Are Ivy League Schools Really the Key to Success?


Ella Webber

Many students have their sights set on Ivy League schools, but are they really worth it?

It’s college application season and seniors are hard at work trying to perfect their resume and get into the best possible school. Prestigious institutions may be out of reach to most students, but are these schools really all they’re hyped up to be?

Ivy League schools such as Yale and Brown boast their diverse populations which are made up of around 50 percent of students identifying as racial minorities. But despite being racially diverse schools, they cannot say the same for economic diversity. The majority of students that attend highly selective universities come from wealthy socioeconomic backgrounds. However, wealthy students get the least economic benefit after graduating from these schools when compared to students of low-income backgrounds. Schools like Stanford have tried to combat this by allowing students whose families make less than $65,000 a year to attend for free. Although this is a step in the right direction, tuition isn’t the only factor that prevents low-income students from enrolling in prestigious universities. The application process itself significantly favors those who have more money. 

Richer students get better SAT scores on average than those of lower socioeconomic strata for a multitude of reasons, including having more time and money to allocate to test prep and typically a better primary and secondary education. Students that play sports, especially at a highly competitive level, are also more likely to gain admission into universities. A study at Harvard University found that athletes that were admitted to the school had lower academic scores than their non-athlete counterparts.  But these aren’t simply athletes who have the greatest natural abilities, they’re those who can afford to be the best. Traveling teams, private coaches and hours of practice time are factors that allow students with higher socioeconomic status to succeed beyond those with fewer resources at their disposal—and often is what allows them entry into selective schools. But many students don’t even have the opportunity to participate in athletics. Students coming from a household that makes less than $75,000 a year are “dramatically less likely to play sports.” Athletes who have commitments such as childcare or a job don’t have the same opportunity to devote their lives to their sport. 

In an article by Malcolm Gladwell, he concludes that if a student is bright enough to be accepted into a highly selective institution, they are bright enough to succeed on their own. At first, I read this as a form of bootstrapping, which is an idea that if one works hard enough and is lucky they can improve their socioeconomic position. Unfortunately, we know bootstrapping is not a reliable way to progress your economic standing due to systemic roadblocks in the way for many Americans. However, Gladwell is talking more about how if a student has the intellect and wealth behind them to be admitted into an Ivy League, they don’t really need to attend the Ivy League to be successful. Many wealthy students already have the money, education and connections needed to begin a career without needing to attend such a prestigious college. Unfortunately, most wealthy do not see it that way. College might be a family tradition or status symbol that’s expected of children, even though it isn’t necessary, or even that beneficial, in the long run for students coming from wealthy families.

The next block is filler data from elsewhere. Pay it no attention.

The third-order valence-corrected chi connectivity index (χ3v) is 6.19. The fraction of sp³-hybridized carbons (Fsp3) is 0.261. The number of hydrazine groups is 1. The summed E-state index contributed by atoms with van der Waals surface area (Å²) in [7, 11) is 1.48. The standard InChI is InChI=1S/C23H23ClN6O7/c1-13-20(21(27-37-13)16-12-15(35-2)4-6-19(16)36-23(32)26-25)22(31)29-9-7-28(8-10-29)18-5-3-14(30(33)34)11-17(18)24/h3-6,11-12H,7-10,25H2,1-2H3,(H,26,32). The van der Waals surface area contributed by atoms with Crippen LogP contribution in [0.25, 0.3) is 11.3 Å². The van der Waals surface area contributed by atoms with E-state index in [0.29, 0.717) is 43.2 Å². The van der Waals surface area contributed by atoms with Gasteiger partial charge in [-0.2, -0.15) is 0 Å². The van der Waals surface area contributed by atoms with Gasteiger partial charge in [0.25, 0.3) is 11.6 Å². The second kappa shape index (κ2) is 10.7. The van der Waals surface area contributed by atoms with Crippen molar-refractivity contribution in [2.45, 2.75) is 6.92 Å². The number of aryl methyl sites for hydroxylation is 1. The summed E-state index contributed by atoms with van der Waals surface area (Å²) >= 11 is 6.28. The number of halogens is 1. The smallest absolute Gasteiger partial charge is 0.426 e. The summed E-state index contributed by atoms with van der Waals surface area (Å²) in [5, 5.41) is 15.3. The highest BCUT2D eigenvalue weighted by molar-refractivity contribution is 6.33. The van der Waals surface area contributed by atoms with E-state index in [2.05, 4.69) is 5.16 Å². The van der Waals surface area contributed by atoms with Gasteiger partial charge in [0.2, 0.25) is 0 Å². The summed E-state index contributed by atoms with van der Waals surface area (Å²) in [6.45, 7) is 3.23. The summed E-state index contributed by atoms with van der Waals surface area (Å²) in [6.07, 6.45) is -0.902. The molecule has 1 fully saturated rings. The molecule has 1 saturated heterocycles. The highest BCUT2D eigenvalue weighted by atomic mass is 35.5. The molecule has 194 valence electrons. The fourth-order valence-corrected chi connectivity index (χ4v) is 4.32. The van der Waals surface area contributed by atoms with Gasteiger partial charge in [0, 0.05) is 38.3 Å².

The demand for college degrees, especially a degree from a well-endowed school, has grown exponentially in our history. Usually, when the demand for a product or service increases, businesses will provide more. But the class sizes at highly competitive schools have not increased to match the demand, so how much are the schools really benefiting our society? Highly selective institutions have the ability to skyrocket low-income students to success. Yet while they have made some improvements, they still have a long way to come. By paving the way for students to gain admission to these schools, and by diversifying their socioeconomic demographics, maybe there can be more college degrees in the hands of low-income Americans. A college degree can provide a boost into well paying, entry-level jobs that wealthier students don’t need as much help getting. This can raise many Americans out of poverty and create a better society for us all.